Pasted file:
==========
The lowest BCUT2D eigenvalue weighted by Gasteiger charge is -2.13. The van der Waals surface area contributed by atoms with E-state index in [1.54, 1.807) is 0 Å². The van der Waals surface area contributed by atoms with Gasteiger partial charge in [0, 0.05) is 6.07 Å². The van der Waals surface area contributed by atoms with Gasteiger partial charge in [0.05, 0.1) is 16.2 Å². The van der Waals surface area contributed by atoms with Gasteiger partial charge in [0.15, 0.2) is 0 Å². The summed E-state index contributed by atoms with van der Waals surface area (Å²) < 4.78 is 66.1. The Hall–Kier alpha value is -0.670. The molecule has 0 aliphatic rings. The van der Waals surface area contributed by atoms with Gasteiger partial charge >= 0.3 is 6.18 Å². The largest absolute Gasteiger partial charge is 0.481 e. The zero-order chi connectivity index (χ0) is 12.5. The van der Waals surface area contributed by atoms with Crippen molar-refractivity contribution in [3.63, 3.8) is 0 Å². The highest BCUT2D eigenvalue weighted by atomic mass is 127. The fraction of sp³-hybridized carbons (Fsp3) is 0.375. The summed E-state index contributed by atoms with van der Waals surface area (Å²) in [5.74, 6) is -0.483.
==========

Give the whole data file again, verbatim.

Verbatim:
The lowest BCUT2D eigenvalue weighted by Gasteiger charge is -2.13. The van der Waals surface area contributed by atoms with E-state index in [1.54, 1.807) is 0 Å². The van der Waals surface area contributed by atoms with Gasteiger partial charge in [0, 0.05) is 6.07 Å². The van der Waals surface area contributed by atoms with Gasteiger partial charge in [0.05, 0.1) is 16.2 Å². The van der Waals surface area contributed by atoms with Gasteiger partial charge in [0.15, 0.2) is 0 Å². The summed E-state index contributed by atoms with van der Waals surface area (Å²) < 4.78 is 66.1. The Hall–Kier alpha value is -0.670. The molecule has 0 aliphatic rings. The van der Waals surface area contributed by atoms with Gasteiger partial charge >= 0.3 is 6.18 Å². The largest absolute Gasteiger partial charge is 0.481 e. The zero-order chi connectivity index (χ0) is 12.5. The van der Waals surface area contributed by atoms with Crippen molar-refractivity contribution in [3.63, 3.8) is 0 Å². The highest BCUT2D eigenvalue weighted by atomic mass is 127. The fraction of sp³-hybridized carbons (Fsp3) is 0.375. The summed E-state index contributed by atoms with van der Waals surface area (Å²) in [5.74, 6) is -0.483.